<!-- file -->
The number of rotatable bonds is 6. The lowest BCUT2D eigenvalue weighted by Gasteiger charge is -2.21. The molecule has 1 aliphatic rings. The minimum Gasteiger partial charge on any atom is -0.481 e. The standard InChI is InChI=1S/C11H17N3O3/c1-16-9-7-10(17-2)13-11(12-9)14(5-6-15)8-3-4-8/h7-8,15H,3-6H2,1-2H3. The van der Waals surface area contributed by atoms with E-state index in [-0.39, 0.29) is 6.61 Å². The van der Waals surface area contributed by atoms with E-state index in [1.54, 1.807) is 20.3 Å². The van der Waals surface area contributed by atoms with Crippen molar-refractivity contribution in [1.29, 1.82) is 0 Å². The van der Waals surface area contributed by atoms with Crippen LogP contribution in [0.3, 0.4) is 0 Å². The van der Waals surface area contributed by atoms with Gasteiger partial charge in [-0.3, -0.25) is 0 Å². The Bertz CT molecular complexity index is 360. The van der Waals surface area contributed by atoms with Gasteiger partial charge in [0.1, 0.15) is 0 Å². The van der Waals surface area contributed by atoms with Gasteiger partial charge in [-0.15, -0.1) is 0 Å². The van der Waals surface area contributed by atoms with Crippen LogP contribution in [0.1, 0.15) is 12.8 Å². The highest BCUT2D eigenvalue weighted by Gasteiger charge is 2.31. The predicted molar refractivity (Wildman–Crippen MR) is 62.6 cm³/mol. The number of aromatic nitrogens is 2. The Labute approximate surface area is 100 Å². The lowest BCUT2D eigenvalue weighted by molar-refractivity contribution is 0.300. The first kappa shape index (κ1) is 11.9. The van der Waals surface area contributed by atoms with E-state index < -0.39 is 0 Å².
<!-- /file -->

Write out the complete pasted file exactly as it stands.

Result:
The number of rotatable bonds is 6. The lowest BCUT2D eigenvalue weighted by Gasteiger charge is -2.21. The molecule has 1 aliphatic rings. The minimum Gasteiger partial charge on any atom is -0.481 e. The standard InChI is InChI=1S/C11H17N3O3/c1-16-9-7-10(17-2)13-11(12-9)14(5-6-15)8-3-4-8/h7-8,15H,3-6H2,1-2H3. The van der Waals surface area contributed by atoms with E-state index in [-0.39, 0.29) is 6.61 Å². The van der Waals surface area contributed by atoms with E-state index in [1.54, 1.807) is 20.3 Å². The van der Waals surface area contributed by atoms with Crippen molar-refractivity contribution in [1.29, 1.82) is 0 Å². The van der Waals surface area contributed by atoms with Crippen LogP contribution in [0.3, 0.4) is 0 Å². The van der Waals surface area contributed by atoms with Gasteiger partial charge in [-0.3, -0.25) is 0 Å². The Bertz CT molecular complexity index is 360. The van der Waals surface area contributed by atoms with Gasteiger partial charge in [0.1, 0.15) is 0 Å². The van der Waals surface area contributed by atoms with Gasteiger partial charge in [-0.15, -0.1) is 0 Å². The van der Waals surface area contributed by atoms with Crippen LogP contribution in [0.1, 0.15) is 12.8 Å². The highest BCUT2D eigenvalue weighted by Gasteiger charge is 2.31. The predicted molar refractivity (Wildman–Crippen MR) is 62.6 cm³/mol. The number of aromatic nitrogens is 2. The Labute approximate surface area is 100 Å². The lowest BCUT2D eigenvalue weighted by molar-refractivity contribution is 0.300. The first kappa shape index (κ1) is 11.9. The van der Waals surface area contributed by atoms with E-state index < -0.39 is 0 Å².